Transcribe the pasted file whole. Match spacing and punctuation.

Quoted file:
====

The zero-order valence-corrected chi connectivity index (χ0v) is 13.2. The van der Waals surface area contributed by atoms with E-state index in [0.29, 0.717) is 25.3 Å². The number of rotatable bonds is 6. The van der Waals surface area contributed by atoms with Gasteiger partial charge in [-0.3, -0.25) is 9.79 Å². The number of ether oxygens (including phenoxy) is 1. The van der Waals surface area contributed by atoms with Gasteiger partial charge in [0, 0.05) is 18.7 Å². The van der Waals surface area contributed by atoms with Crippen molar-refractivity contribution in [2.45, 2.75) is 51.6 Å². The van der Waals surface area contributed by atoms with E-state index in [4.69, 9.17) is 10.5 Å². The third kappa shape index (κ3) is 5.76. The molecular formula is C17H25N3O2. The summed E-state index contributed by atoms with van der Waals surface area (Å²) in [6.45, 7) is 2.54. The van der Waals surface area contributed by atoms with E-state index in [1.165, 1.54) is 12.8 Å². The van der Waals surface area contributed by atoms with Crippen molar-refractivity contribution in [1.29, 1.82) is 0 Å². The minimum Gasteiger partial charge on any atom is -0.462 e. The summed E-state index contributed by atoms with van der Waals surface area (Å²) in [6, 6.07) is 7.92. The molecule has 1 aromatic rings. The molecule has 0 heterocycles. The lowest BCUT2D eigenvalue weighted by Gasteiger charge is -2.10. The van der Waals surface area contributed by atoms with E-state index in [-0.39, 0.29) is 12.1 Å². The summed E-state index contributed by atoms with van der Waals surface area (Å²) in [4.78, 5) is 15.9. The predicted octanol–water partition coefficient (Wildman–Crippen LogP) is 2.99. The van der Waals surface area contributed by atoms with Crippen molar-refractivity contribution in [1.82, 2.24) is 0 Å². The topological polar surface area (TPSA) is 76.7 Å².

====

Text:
The zero-order valence-corrected chi connectivity index (χ0v) is 13.2. The van der Waals surface area contributed by atoms with E-state index in [0.29, 0.717) is 25.3 Å². The number of rotatable bonds is 6. The van der Waals surface area contributed by atoms with Gasteiger partial charge in [-0.3, -0.25) is 9.79 Å². The number of ether oxygens (including phenoxy) is 1. The van der Waals surface area contributed by atoms with Gasteiger partial charge in [0, 0.05) is 18.7 Å². The van der Waals surface area contributed by atoms with Crippen molar-refractivity contribution in [2.45, 2.75) is 51.6 Å². The van der Waals surface area contributed by atoms with E-state index in [4.69, 9.17) is 10.5 Å². The third kappa shape index (κ3) is 5.76. The molecular formula is C17H25N3O2. The summed E-state index contributed by atoms with van der Waals surface area (Å²) in [6.45, 7) is 2.54. The van der Waals surface area contributed by atoms with E-state index in [1.165, 1.54) is 12.8 Å². The van der Waals surface area contributed by atoms with Crippen molar-refractivity contribution in [1.29, 1.82) is 0 Å². The minimum Gasteiger partial charge on any atom is -0.462 e. The summed E-state index contributed by atoms with van der Waals surface area (Å²) in [6, 6.07) is 7.92. The molecule has 1 aromatic rings. The molecule has 0 heterocycles. The lowest BCUT2D eigenvalue weighted by Gasteiger charge is -2.10. The van der Waals surface area contributed by atoms with E-state index in [-0.39, 0.29) is 12.1 Å². The summed E-state index contributed by atoms with van der Waals surface area (Å²) in [4.78, 5) is 15.9. The predicted octanol–water partition coefficient (Wildman–Crippen LogP) is 2.99. The van der Waals surface area contributed by atoms with Crippen molar-refractivity contribution in [1.82, 2.24) is 0 Å². The topological polar surface area (TPSA) is 76.7 Å².